An enlarged liver and abnormalities in liver function tests (blood tests) may be detected (see Complications, below).
Some of patients have a splotchy red rash over the body, which has a similar appearance to the rash of measles.
The term infectious mononucleosis was first used in 1920 when an increased number of lymphocytes were found in the blood of a group of college students who had fever and symptoms of the condition.
The EBV that causes mono is found throughout the world.
Likewise, probably because of immunity from prior infection, adults typically do not develop the illness.
Most cases of infectious mononucleosis occur in the 15-24 age group.
Having a sore throat can be a symptom of many conditions, and many people wonder if their own sore throat might be a sign of something more serious than the common cold.
Specifically, infectious mononucleosis ("mono") and infection with Streptococcus bacteria ("strep throat") are two conditions that both produce an extremely painful sore throat.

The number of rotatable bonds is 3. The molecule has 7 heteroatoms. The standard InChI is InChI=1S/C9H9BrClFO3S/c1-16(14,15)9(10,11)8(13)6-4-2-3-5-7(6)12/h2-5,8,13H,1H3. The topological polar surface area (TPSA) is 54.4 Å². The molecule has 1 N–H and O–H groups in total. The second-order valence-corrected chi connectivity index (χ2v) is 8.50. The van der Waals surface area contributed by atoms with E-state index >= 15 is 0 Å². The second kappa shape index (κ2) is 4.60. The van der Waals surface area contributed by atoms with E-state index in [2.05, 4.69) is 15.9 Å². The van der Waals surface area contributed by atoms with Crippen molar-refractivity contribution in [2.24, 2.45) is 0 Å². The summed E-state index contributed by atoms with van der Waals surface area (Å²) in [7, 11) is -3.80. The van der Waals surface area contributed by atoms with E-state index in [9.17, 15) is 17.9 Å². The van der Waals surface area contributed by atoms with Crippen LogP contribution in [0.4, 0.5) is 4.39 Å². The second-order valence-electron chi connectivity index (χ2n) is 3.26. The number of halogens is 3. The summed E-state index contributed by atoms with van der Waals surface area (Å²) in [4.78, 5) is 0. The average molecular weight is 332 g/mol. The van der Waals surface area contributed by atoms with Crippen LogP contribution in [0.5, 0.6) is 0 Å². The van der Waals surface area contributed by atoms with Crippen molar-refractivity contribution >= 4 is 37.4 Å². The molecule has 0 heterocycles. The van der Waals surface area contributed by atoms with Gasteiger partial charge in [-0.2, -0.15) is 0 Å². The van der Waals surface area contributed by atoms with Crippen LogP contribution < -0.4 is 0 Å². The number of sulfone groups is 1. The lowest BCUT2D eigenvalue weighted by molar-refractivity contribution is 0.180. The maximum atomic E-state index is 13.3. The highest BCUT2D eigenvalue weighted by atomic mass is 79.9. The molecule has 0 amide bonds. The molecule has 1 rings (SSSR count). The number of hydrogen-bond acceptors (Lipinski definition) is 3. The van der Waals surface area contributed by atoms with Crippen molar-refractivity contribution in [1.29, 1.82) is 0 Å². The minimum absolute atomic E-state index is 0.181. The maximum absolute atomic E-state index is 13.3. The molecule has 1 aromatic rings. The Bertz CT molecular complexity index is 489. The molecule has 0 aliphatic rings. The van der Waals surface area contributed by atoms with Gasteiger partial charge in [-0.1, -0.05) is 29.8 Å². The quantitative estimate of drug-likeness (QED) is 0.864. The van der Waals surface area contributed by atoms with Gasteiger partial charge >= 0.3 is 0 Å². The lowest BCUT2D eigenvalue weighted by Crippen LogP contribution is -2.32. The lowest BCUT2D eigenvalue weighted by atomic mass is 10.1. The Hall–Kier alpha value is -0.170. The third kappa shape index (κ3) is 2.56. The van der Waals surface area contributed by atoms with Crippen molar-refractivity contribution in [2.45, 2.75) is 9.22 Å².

Most people have been exposed to the virus as children, and as a result of the exposure, they have developed immunity to the virus.
It is of note that most people who are exposed to the EBV don't ever develop mononucleosis.
Mono is confirmed by blood tests that may also include tests to exclude other possible causes of the symptoms, such as tests to rule out strep throat.
Early in the course of the mono, blood tests may show an increase in one type of white blood cell (lymphocyte).
The symptoms of Epstein-Barr virus infection include fever, fatigue, malaise, and sore throat.